The cultural triangle is one of the must tour areas of Sri Lanka. Within that, the Lion Rock Fortress in Sigiriya is the must see place of all must see places.
A large rock jutting out in the landscape, there was an old palace at the top where the king lived in ages past. It makes you think about what kinds of secrets must lay hidden in the rock. This is the “Eighth wonder of the world.”
This weekend marks the start of the tryout season for club teams in my sport of ultimate. Commonly known as ultimate Frisbee (but for trademark reasons officially “ultimate”), this is a pretty intense sport that has dreams of someday being a part of the Olympics.
Featuring full field 7 on 7 gameplay, this is the sport I’ve played for nearly 16 years now. Time and experience doesn’t mean I’m spared from nerves and butterflies, but if I can travel the world solo, then I can do this!
I got back onto United States soil 2 days ago, and I’m happy to be back despite all of the craziness of Trump. I was ready to be home again, and I was ready to be with family again. Really, I was ready for my trip to end, and I don’t feel bad about that.
It wasn’t that my trip was going badly. On the contrary, my trip was going as well as I could have hoped! I wasn’t running out of money, and I wasn’t getting tired of seeing new places. Wonder was still at least somewhat abundant, although I was starting to feel a little lackluster about some aspects of travel.
Vienna, a city of history, Mozart, and coffee. I spent about 5 days in Vienna earlier this month for a hackathon and conference on infectious diseases. A relatively small city, you could see most things in a few days. This is a brief list of things for an itinerary and budget for Vienna for 5 days.
Copenhagen is a popular touristy harbour city, with quite a price tag on it despite some cheap flights from other parts of Europe. After my short trip to Warsaw, I couldn’t wait to plan my next 3 day trip and I picked this Nordic city to spend another few days struggling with my thesis. This is a Copenhagen short trip!
On this trip in May, I went on 2 walking tours and spent the rest of my time working in the hostel or in cafes. These walking tours were run by Copenhagen free walking tours, which works on a donation basis. Continue Reading
I haven’t traveled as much this year as I was hoping to, unless you count the short trip home to New York to meet my niece. One of my biggest regrets after finishing this PhD would be not traveling more around Europe while I had the chance. To remedy this, I’ve been planning short, 2 night trips. Last month, I went to Warsaw, Poland, with my laptop and some writing targets!
The Nazis destroyed about 80% of Warsaw in World War II. There are only a few areas that were left relatively untouched (~30% destroyed), some of which I saw on a walking tour of Praga:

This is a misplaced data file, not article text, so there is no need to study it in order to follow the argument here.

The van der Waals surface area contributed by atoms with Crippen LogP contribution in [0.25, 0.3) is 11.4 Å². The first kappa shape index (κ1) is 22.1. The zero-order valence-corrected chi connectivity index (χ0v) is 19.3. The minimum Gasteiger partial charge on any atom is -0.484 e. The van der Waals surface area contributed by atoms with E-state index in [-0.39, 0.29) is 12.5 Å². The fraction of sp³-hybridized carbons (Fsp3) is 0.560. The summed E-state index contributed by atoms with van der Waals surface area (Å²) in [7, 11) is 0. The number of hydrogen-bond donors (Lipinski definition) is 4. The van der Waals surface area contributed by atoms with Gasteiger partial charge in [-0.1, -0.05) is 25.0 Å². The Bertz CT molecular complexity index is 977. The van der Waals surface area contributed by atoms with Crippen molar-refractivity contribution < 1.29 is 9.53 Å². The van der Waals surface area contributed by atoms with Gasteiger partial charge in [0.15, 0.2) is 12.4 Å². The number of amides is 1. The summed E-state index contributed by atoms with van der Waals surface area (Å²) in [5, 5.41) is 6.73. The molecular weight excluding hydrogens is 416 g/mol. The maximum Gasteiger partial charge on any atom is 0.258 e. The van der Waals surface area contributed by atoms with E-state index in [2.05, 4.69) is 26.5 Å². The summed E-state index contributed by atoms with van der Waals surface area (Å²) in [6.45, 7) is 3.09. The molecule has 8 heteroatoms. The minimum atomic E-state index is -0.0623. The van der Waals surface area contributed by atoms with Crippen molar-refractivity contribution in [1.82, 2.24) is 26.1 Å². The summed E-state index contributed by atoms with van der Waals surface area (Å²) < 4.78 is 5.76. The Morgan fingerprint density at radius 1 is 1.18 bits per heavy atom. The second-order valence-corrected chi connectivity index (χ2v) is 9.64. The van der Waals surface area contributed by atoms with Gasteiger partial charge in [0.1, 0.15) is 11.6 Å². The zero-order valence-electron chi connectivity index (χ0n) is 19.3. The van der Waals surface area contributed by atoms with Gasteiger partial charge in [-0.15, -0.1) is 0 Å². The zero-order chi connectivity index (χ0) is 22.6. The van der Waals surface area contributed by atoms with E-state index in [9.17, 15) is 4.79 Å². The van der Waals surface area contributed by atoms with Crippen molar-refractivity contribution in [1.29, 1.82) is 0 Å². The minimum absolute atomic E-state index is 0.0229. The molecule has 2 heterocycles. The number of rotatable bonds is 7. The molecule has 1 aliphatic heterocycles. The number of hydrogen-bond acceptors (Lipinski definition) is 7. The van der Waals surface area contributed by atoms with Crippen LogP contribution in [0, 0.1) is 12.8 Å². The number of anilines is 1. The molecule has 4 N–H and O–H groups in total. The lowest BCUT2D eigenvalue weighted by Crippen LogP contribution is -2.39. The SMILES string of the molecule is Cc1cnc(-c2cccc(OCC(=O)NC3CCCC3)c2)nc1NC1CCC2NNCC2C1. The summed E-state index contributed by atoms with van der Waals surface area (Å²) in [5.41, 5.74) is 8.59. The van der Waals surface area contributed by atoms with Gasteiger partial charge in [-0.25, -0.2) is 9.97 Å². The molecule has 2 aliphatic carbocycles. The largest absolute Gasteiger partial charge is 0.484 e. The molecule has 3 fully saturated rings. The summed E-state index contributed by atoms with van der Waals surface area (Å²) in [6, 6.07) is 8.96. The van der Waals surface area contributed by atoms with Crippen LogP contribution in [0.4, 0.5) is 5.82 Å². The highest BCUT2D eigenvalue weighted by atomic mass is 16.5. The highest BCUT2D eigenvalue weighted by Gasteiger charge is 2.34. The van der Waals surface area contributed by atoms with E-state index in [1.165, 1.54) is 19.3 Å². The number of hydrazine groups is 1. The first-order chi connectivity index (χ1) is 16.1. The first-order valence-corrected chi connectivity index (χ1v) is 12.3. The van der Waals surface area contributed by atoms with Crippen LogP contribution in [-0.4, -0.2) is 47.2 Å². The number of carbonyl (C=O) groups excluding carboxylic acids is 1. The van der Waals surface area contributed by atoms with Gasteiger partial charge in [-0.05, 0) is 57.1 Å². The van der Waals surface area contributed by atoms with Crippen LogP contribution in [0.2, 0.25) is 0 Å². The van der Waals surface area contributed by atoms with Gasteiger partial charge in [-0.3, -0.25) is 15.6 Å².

I took a short break from writing to go on a walking tour of the #Praga district of #Warsaw. This is a bazaar that was established 400 years ago. Only about 20% of this neighborhood was destroyed in World War II, as opposed to about 80% of the main part of Warsaw across the river. Many of the old tenements remain in disrepair, but some people will live in them. In the 70s, you could buy anything here. Nowadays, only some stalls are open, and few people can be found strolling around.
How I’ve changed as a person
What I love about travel is that you challenge yourself. You can challenge your beliefs of what the world is like, what other people are like, and who you are. I’ve grown the most through traveling, and much of this has been because I’ve gotten to know myself better. Instead of floating through life living on a routine, travel has broken it up by giving me new experiences, exposing me to new cultures, and making new friends. It’s also forced me to think about what is important to me.
I’ve learned that I love being around different languages, and that I can be braver than I thought I could be.
I feel like I almost got scammed. I was waiting to get on the ferry off of the island in Thailand to make my way back to Bangkok to catch a flight.
While sitting on a bench, a young white male comes up to me and starts talking to me. At first I don’t understand what he saying, partly because he has an accent and partly maybe because he was speaking quickly. He repeated himself, “Could you give me 100 baht for the ferry…”
My gut immediately refused him. I said I’m sorry but I don’t have any change. Sure, 100 Thai baht is little more than 3 US dollars, but I didn’t feel compelled to give this young white guy my money. Why should I when this person, just by luck of birth, has all the advantages in the world. Why should I, a young, poor, female, minority (in my country) student, give him, a young, seemingly healthy, white, man, my money?
I’m participating in the Indie Travel Art Project for the month of April 2014!
Day 1 prompt: How has your view of the world changed because of travel?
For me, there are maybe 2 things that have changed about my view, one positive and one negative.
On my travels to various parts of Asia, I often stop and take photos of interesting signs or pieces of English that I find interesting. Here’s a list of life lessons that we can glean from signs I’ve come across in 2013.